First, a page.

Small business insurance: our basic guide to getting covered

1st June 2022

As a small business owner, you know all too well that the world of entrepreneurship comes with a bucket load of risks. While it’s easy to troubleshoot challenges that pop up here and there, dealing with serious risks that threaten the existence of your business is a whole different ball game.

Think: pandemics, floods, fire, theft. There’s not much that can be done to prevent these, especially when they’re natural disasters. But what you can do is plan ahead so that if danger does come knocking at your door one day, you can sit back and relax, safe in the knowledge that you’re covered. That, my friends, is the beauty of insurance!

What is insurance?

Insurance is a form of risk management that protects against financial loss. The whole point of insurance in business is to put companies back into the same financial position they were in before experiencing unexpected financial loss. 

Having business insurance is no longer a debatable choice in this day and age – it’s a must considering the increase in risks over the last couple of years. 

So, how does it work? You pay a set premium regularly as per a policy underwritten by a broker, and if an unfortunate event does take place, you can claim from the insurance company you’re dealing with. 

While insurance premiums may seem like an unnecessary cost to your business, think of them as a crucial safety net that will protect your business if the worst comes to worst. 

What are the main types of insurance relevant to small businesses?

There are many types of insurance offered by companies nowadays, but for the purpose of this article, I’m only going to go through the types that are relevant to small businesses. You might want to invest in more specific types of insurance depending on the type of small business you own, but the following three are the most common types of small business insurance.

1. General liability insurance

General liability insurance (GLI) helps to protect your hard-earned business from several types of risks. For example, one of your employees becoming injured while working. Having GLI will mean that you can pay for the injury on duty claim without breaking the bank. This insurance policy also pays out if there is property damage. Life can be unpredictable and accidents happen so easily. Insuring your small business against general liabilities will help pull your business through in these times.

2. Commercial property insurance

Another staple insurance policy for small business owners is commercial property insurance. If you run your business out of a property that you own or rent, it needs to be functional for you to keep it going. This policy doesn’t only cover the building itself – any furniture or equipment will also be insured.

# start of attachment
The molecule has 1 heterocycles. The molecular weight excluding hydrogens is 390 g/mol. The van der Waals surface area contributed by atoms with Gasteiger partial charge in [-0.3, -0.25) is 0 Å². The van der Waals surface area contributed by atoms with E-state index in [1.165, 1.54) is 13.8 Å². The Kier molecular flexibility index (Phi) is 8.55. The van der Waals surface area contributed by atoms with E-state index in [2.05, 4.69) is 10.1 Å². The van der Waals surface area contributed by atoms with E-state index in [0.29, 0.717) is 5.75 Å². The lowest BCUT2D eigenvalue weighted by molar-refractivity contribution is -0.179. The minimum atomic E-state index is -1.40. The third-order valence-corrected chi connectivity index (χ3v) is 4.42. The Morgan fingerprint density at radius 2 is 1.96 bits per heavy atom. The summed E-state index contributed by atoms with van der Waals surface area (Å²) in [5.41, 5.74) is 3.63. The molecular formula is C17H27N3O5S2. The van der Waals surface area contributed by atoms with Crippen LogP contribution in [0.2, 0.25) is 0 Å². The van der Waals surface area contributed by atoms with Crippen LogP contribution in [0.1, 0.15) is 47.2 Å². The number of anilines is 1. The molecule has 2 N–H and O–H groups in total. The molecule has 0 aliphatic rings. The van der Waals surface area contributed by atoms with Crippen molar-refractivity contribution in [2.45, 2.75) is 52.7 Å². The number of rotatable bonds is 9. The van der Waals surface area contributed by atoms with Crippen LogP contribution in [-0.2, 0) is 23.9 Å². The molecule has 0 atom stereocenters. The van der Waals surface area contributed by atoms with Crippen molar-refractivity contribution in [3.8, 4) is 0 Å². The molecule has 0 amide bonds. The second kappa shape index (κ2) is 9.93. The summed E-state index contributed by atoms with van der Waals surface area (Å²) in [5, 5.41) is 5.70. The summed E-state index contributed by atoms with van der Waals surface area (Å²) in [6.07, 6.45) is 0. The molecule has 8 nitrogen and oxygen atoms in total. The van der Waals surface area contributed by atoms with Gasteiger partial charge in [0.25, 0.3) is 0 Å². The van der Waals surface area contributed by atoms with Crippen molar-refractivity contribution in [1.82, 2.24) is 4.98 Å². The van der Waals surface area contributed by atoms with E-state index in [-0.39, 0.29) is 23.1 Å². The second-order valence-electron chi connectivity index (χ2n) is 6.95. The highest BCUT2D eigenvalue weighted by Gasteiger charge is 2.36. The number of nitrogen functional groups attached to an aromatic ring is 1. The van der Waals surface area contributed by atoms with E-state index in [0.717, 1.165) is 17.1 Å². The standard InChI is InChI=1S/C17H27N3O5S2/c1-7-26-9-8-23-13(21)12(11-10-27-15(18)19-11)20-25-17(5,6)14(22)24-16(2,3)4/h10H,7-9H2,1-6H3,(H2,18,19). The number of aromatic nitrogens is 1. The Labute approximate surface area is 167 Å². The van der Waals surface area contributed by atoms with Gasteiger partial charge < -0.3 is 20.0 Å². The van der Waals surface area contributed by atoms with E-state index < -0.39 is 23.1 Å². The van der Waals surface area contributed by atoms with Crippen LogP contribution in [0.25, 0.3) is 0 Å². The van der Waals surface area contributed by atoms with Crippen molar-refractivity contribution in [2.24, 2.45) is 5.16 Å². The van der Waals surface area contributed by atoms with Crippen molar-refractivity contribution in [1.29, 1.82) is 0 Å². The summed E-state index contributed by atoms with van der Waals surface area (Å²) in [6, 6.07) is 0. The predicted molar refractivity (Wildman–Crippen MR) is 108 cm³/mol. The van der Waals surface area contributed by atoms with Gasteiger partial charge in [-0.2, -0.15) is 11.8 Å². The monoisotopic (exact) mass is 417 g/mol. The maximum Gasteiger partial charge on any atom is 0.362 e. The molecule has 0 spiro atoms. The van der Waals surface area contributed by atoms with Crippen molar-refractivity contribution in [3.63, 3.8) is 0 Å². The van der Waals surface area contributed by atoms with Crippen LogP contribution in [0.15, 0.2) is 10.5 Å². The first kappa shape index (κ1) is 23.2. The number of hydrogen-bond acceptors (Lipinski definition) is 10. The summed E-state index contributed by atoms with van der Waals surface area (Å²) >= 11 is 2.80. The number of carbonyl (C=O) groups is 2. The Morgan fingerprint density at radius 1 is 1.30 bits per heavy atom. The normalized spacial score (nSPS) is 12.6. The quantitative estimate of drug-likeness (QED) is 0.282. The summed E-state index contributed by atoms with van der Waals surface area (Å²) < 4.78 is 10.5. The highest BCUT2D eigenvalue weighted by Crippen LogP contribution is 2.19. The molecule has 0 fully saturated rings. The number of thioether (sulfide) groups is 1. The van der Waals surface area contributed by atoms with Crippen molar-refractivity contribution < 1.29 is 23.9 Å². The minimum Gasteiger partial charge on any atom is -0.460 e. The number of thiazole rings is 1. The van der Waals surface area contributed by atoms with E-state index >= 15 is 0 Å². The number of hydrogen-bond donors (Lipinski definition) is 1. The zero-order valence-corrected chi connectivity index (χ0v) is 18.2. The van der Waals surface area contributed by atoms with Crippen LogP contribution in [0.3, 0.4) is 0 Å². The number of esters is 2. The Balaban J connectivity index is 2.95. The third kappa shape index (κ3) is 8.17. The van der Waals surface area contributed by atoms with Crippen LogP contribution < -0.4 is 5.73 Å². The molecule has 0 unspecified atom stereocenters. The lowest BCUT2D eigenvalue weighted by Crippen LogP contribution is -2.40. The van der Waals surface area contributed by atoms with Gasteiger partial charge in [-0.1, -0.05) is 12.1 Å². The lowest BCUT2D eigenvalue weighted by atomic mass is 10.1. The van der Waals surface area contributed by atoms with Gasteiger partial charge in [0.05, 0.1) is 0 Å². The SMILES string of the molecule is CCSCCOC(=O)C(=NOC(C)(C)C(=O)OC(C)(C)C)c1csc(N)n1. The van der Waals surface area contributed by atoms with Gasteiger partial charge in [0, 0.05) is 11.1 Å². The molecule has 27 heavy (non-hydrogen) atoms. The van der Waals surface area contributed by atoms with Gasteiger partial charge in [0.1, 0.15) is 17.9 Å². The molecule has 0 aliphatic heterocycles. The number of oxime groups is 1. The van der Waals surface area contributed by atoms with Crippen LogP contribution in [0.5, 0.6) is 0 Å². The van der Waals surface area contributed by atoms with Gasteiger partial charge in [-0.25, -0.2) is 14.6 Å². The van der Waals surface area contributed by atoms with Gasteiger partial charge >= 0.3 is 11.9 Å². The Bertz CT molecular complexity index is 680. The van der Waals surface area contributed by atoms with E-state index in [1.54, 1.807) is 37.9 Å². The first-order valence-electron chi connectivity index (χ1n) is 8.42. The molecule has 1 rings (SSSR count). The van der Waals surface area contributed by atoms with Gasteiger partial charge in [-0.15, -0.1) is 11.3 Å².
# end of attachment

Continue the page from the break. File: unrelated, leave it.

If an incident occurs and any area of your commercial property is damaged, this will help you replace or repair it and continue doing what you do best. Make sure that you clarify whether damage due to natural disasters is covered under your policy, as some policies don’t cover damage from events like floods.

3. Business interruption insurance

Lastly, you should consider business interruption insurance. The COVID-19 pandemic showed us all that businesses can face massive (and unexpected) challenges that could even see you shut up shop for weeks or months at a time. In these events, business interruption insurance will compensate for the loss of income and help you pay off other business-related debt.

Why should you have insurance for your small business?

In good times, paying for insurance might not seem necessary. It could look like an additional payment on top of the “more important” bills. But think of it this way: would you rather pay a smaller amount every month, or an enormous amount that could spell the end of your small business if something goes wrong? 

Even a small problem can have big consequences. For example, loadshedding could cause a power surge when the electricity is turned back on. If you have computers or other equipment plugged in at the time, you might lose them completely. Any events that interrupt how you run your business can destroy what you worked so hard to build.

It’s a whole lot more feasible to pay a smaller amount, frequently as finding a large sum of money in an emergency is often out of the realm of possibility for many small business owners. The bottom line? Small businesses need insurance so that they can survive when things go south. 


When you don’t have to worry about what could go wrong, you can focus on what could go right. You can turn your attention to growing your business or improving your products – which is why you started this to begin with, right? I hope that this article has given you some ideas for the next move to secure your business and get your business insured! 

This content is for informational purposes only, you should not interpret any such information or other material as legal, tax, investment, financial, or other advice.